I dislike belaboring the obvious, but often the ICO leaves me no choice. In this instance, it’s the “Shared responsibility” editorial about health insurance, particularly: “The way to pay for it, of course, is for everyone to participate, including those who are currently in good health. That’s how insurance works.”
Except that’s not how insurance works.
Alice and I recently purchased our next 15 years of term life insurance just before our 70th birthdays. Our excellent health qualified us for the lowest rates for our age group, but we are now paying three times what we did 15 years ago. If we smoked it would be four to seven times our current rate. A term life insurance rate depends on your state, age, gender, height, weight, health classification, and if you are a smoker or when you stopped smoking. If your state of health is in the lowest of four classes instead of the highest, your premium increases about 40%. The healthy don’t subsidize the unhealthy.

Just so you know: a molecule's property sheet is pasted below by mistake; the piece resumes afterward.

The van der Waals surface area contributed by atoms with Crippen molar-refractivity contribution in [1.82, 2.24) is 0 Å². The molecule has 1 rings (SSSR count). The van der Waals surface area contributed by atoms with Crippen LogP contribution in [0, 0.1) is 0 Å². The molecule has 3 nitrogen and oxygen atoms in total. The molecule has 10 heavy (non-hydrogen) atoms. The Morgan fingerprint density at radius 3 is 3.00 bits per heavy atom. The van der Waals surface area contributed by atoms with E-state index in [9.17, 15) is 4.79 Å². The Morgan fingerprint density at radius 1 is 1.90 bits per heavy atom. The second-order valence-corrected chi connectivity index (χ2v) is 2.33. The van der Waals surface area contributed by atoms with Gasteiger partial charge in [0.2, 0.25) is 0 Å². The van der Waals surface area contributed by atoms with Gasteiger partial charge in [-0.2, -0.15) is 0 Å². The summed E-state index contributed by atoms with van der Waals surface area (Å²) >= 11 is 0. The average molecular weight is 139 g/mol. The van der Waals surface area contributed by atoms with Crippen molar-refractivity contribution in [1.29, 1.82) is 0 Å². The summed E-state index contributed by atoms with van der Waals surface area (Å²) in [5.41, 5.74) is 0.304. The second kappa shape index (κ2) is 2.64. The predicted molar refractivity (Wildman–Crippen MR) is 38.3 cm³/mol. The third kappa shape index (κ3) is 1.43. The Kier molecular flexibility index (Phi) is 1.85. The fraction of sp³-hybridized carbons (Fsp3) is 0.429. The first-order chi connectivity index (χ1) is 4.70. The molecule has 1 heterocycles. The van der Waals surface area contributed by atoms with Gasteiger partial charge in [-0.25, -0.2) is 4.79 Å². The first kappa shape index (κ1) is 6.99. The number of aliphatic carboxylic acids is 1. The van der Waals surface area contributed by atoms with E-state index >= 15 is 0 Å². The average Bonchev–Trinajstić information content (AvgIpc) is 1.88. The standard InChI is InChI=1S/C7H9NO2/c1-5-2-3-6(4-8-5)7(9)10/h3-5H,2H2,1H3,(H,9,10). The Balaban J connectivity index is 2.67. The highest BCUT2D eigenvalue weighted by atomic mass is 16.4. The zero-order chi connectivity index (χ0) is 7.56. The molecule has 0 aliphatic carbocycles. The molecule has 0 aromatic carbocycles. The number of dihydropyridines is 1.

Auto and home insurance are similarly discriminatory.
The argument that everyone, insured or not, will place demands on the taxpayer funded system is specious. The Los Angeles Times reported (Cash discount for health care, May 28, 2012), that it was much cheaper to pay for health services in cash than through many health insurers. For example, a $6,707 CT scan cost an insured person $2,336, but only $1,054 if paid in cash and not claimed on insurance. A $4,423 CT abdominal scan through insurance cost $2,400, but the cash price was $250.
One of my friends in Fort Bragg has paid cash for health care all his life, saving a fortune while never burdening taxpayers. For more about paying your own way and saving money, see Paying Cash for Healthcare.